There are few things more stressful as when a team member asks you for an unexpected raise in pay. Those precious moments following immediately after the request can have dire consequences.
Guiding your way to a productive conclusion is the purpose of this article.
Control Your Emotions
Your emotions will vary greatly depending on your:
- personality type,
- and the situation in which the team member is asking.
Let’s take a look at the most common reactions:
One of the most common emotional reaction to a team member asking for a raise is worry. Specifically, “Is this team member going to leave if I don’t give him the pay raise?”
I struggled for a moment whether or not to write this blog. “Will the reader think I’m being vulgar? Will the reader look past the attention catching headline, and move into the message?” I have concluded that the risk is worth the taking, because these 3 steps really will get you higher average tickets, and better sex.
Before I give you the 3 steps, you need the story of how I learned these steps.
Before bed one night, I picked up my wife’s calendar. She always keeps her calendar on her bed stand. As I flipped back a month, I noticed that she had scribbled some odd-looking notes. This is normal for Shannon, as she is a highly organized Cautious personality. But then something caught my eye.
There is a very popular motivational video on YouTube that tells the story of a young man who wants success. The young man asks an older successful man “How do you get success?” The old man takes the young man to the ocean, and proceeds to drown him. Just before he passes out, he pulls him up and says, “When you want success as bad as you want you to breathe, then you will be successful.” You can watch the video below if you haven’t seen it.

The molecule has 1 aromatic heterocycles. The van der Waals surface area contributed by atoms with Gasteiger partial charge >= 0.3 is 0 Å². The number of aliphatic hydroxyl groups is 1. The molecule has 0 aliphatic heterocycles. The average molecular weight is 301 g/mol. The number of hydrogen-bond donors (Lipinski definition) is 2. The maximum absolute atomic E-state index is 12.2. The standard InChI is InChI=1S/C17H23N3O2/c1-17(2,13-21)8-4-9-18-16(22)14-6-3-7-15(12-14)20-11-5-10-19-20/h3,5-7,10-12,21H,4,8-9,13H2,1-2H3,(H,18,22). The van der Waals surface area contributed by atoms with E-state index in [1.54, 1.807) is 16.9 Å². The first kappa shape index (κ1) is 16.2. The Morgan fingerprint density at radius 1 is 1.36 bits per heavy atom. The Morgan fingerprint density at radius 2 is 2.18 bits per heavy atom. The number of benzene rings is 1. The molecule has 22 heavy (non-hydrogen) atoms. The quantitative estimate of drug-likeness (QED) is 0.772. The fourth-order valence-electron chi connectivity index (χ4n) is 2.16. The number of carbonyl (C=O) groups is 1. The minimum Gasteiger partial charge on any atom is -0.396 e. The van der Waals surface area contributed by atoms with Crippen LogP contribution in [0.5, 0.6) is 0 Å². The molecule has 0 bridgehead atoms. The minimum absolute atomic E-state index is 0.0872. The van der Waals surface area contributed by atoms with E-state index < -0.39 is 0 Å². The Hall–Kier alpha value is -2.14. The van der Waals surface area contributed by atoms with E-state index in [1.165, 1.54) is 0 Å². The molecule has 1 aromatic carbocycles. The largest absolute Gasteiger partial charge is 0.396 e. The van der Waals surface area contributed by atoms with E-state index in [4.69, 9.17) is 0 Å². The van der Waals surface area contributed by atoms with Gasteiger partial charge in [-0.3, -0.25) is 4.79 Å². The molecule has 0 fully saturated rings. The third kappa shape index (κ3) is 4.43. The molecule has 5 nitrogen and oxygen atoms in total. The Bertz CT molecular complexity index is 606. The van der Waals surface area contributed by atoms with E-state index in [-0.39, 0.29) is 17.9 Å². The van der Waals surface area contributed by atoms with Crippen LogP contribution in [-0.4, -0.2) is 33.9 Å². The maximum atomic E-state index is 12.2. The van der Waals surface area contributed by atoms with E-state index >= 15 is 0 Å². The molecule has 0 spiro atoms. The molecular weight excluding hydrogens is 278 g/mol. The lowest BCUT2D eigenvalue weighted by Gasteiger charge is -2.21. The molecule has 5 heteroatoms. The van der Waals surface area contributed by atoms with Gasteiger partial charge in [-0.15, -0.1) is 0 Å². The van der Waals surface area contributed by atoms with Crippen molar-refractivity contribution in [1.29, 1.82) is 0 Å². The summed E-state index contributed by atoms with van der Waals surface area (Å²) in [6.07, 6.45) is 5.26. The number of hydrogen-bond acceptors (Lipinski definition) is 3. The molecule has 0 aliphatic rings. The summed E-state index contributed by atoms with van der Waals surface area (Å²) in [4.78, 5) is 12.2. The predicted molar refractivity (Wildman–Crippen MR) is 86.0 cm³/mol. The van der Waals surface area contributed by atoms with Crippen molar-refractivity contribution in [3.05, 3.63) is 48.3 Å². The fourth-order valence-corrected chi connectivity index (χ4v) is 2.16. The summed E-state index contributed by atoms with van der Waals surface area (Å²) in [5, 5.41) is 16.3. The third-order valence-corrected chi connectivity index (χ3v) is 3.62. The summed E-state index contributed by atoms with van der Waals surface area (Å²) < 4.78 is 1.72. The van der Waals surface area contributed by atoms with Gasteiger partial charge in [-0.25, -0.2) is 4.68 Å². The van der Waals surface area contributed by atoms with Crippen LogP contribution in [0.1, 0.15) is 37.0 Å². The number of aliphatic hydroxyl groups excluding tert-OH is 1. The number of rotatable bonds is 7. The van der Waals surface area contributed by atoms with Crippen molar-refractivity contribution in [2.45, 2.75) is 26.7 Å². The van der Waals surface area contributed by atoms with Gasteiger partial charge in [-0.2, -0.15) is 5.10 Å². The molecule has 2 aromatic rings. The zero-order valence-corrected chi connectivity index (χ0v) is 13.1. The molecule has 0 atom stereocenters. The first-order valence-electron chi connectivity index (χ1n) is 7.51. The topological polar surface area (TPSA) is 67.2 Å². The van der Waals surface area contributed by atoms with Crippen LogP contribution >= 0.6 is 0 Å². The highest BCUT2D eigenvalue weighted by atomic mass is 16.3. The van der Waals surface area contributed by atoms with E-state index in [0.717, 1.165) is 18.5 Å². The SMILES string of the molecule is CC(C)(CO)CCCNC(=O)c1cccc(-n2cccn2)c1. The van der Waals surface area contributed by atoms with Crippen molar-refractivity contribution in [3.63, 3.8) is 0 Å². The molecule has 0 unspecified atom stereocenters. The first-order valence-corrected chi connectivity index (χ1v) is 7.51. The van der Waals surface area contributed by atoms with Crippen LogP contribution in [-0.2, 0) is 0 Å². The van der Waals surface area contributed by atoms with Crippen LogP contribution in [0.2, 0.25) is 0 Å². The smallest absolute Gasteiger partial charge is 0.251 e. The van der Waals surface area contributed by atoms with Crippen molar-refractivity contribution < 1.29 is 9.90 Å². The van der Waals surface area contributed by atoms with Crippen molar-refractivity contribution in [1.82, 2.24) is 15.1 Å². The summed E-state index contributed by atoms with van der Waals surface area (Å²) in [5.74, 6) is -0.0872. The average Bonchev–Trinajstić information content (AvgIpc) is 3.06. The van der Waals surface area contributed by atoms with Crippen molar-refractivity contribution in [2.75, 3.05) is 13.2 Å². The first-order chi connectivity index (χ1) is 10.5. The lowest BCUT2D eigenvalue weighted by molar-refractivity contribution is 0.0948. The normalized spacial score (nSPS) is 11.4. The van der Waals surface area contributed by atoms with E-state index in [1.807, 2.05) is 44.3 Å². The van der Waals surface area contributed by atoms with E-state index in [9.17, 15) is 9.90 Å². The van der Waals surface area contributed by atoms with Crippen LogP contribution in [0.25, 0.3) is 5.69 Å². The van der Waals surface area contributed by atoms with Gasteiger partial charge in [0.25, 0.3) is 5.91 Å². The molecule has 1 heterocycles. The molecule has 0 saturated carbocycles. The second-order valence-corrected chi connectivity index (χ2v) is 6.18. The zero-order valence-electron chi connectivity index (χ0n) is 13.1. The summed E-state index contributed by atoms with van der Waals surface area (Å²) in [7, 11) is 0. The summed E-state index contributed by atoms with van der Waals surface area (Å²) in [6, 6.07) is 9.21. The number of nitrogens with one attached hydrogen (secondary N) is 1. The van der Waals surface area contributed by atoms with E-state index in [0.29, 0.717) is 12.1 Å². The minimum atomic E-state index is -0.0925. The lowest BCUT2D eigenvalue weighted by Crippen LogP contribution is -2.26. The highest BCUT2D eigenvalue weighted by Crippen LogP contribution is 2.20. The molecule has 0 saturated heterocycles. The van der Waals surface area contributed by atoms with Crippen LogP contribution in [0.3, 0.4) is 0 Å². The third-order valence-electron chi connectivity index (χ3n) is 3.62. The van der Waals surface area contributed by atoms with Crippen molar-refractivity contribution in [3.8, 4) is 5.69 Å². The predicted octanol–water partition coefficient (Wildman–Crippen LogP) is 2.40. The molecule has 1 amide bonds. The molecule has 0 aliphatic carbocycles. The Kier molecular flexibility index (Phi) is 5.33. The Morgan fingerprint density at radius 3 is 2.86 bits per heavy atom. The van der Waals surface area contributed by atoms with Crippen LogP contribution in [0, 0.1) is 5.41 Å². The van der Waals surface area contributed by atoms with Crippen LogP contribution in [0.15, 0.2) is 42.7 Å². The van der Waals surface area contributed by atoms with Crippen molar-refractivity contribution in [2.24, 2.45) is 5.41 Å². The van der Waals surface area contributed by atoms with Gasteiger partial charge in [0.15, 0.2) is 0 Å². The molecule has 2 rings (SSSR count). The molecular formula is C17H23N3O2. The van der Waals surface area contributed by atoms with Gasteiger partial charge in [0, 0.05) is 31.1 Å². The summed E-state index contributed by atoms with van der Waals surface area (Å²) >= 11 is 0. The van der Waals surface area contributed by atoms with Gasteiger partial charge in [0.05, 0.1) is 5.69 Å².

That particular video happen to be playing over the sound system while I was doing some strength work at our local CrossFit Box – CrossFitHays. The only people there was myself, and a young coach named Jon Anthony. Jon Anthony was there getting prepared for a weekend Olympic competition.
Many service technicians struggle with the shame of charging retail prices for their work. This is an ever present problem with average tickets and closing percentages. If the problem of shame and guilt is not resolved, then many of these technicians will find themselves stuck in a low paying jobs.
The Root of Shame
Shame and Guilt are rooted in the fundamental belief that, “I’m doing something wrong, and should be punished for it.”
The interesting thing about psychology is that whether you are actually doing anything morally or ethically wrong is not as important as your belief of the wrong doing.
Do you have low confidence? Or, do you have a team member that is suffering from low confidence? Low confidence is a killer to success. The emotional and financial impact of low confidence tends to outweigh talent.
Here are some interesting facts about the hard cost of low confidence according to the Forbes Article: How Low Self-Esteem Can Cost You The Job
- Experts say that people with low self-esteem engage in subconscious behaviors that undermine their success.
- We make assumptions about people who exhibit behaviors of low self-esteem, says Frankel. We may ascribe lower intelligence, even though that’s not true.
The need for strong self confidence in the residential service world is absolutely critical. All positions, from the CSR to the Service Technician must exude confidence to build value, and march through objections.
The impact of low confidence can be financially devastating to your revenue, and to the personal pay of your team members. Not wanting any of you to produce at less than your potential, I have a list of easy to implement confidence boosters.